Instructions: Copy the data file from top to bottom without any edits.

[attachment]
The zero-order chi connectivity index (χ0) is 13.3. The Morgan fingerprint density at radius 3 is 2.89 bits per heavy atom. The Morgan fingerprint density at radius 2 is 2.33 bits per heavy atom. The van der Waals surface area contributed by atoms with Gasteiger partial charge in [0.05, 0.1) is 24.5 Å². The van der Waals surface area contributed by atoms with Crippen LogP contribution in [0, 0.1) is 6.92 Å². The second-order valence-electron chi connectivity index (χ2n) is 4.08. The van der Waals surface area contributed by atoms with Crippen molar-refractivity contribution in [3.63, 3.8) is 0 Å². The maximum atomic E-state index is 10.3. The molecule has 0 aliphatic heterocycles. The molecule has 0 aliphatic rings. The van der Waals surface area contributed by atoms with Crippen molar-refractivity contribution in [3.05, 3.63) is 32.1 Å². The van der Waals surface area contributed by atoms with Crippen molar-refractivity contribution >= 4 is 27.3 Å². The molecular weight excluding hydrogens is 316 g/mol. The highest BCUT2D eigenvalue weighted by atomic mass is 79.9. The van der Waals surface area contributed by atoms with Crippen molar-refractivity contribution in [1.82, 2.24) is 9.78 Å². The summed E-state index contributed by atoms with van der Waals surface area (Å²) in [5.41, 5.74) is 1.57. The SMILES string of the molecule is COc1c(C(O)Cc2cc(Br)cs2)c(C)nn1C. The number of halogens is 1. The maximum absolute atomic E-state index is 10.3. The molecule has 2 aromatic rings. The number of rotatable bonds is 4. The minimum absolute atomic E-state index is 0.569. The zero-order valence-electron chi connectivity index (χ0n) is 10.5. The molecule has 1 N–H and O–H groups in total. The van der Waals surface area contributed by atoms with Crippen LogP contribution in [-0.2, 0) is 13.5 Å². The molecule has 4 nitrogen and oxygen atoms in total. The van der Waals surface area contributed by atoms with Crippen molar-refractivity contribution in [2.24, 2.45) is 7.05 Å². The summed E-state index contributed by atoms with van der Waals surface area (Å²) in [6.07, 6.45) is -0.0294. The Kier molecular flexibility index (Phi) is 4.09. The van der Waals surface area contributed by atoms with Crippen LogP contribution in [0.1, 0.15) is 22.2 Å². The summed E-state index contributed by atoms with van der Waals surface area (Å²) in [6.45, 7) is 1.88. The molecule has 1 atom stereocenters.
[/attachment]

The zero-order chi connectivity index (χ0) is 13.3. The Morgan fingerprint density at radius 3 is 2.89 bits per heavy atom. The Morgan fingerprint density at radius 2 is 2.33 bits per heavy atom. The van der Waals surface area contributed by atoms with Gasteiger partial charge in [0.05, 0.1) is 24.5 Å². The van der Waals surface area contributed by atoms with Crippen LogP contribution in [0, 0.1) is 6.92 Å². The second-order valence-electron chi connectivity index (χ2n) is 4.08. The van der Waals surface area contributed by atoms with Crippen molar-refractivity contribution in [3.63, 3.8) is 0 Å². The maximum atomic E-state index is 10.3. The molecule has 0 aliphatic heterocycles. The molecule has 0 aliphatic rings. The van der Waals surface area contributed by atoms with Crippen molar-refractivity contribution in [3.05, 3.63) is 32.1 Å². The van der Waals surface area contributed by atoms with Crippen molar-refractivity contribution >= 4 is 27.3 Å². The molecular weight excluding hydrogens is 316 g/mol. The highest BCUT2D eigenvalue weighted by atomic mass is 79.9. The van der Waals surface area contributed by atoms with Crippen molar-refractivity contribution in [1.82, 2.24) is 9.78 Å². The summed E-state index contributed by atoms with van der Waals surface area (Å²) in [5.41, 5.74) is 1.57. The SMILES string of the molecule is COc1c(C(O)Cc2cc(Br)cs2)c(C)nn1C. The number of halogens is 1. The maximum absolute atomic E-state index is 10.3. The molecule has 2 aromatic rings. The number of rotatable bonds is 4. The minimum absolute atomic E-state index is 0.569. The zero-order valence-electron chi connectivity index (χ0n) is 10.5. The molecule has 1 N–H and O–H groups in total. The van der Waals surface area contributed by atoms with Crippen LogP contribution in [-0.2, 0) is 13.5 Å². The molecule has 4 nitrogen and oxygen atoms in total. The van der Waals surface area contributed by atoms with Crippen molar-refractivity contribution in [2.24, 2.45) is 7.05 Å². The summed E-state index contributed by atoms with van der Waals surface area (Å²) in [6.07, 6.45) is -0.0294. The Kier molecular flexibility index (Phi) is 4.09. The van der Waals surface area contributed by atoms with Crippen LogP contribution in [0.1, 0.15) is 22.2 Å². The summed E-state index contributed by atoms with van der Waals surface area (Å²) in [6.45, 7) is 1.88. The molecule has 1 atom stereocenters.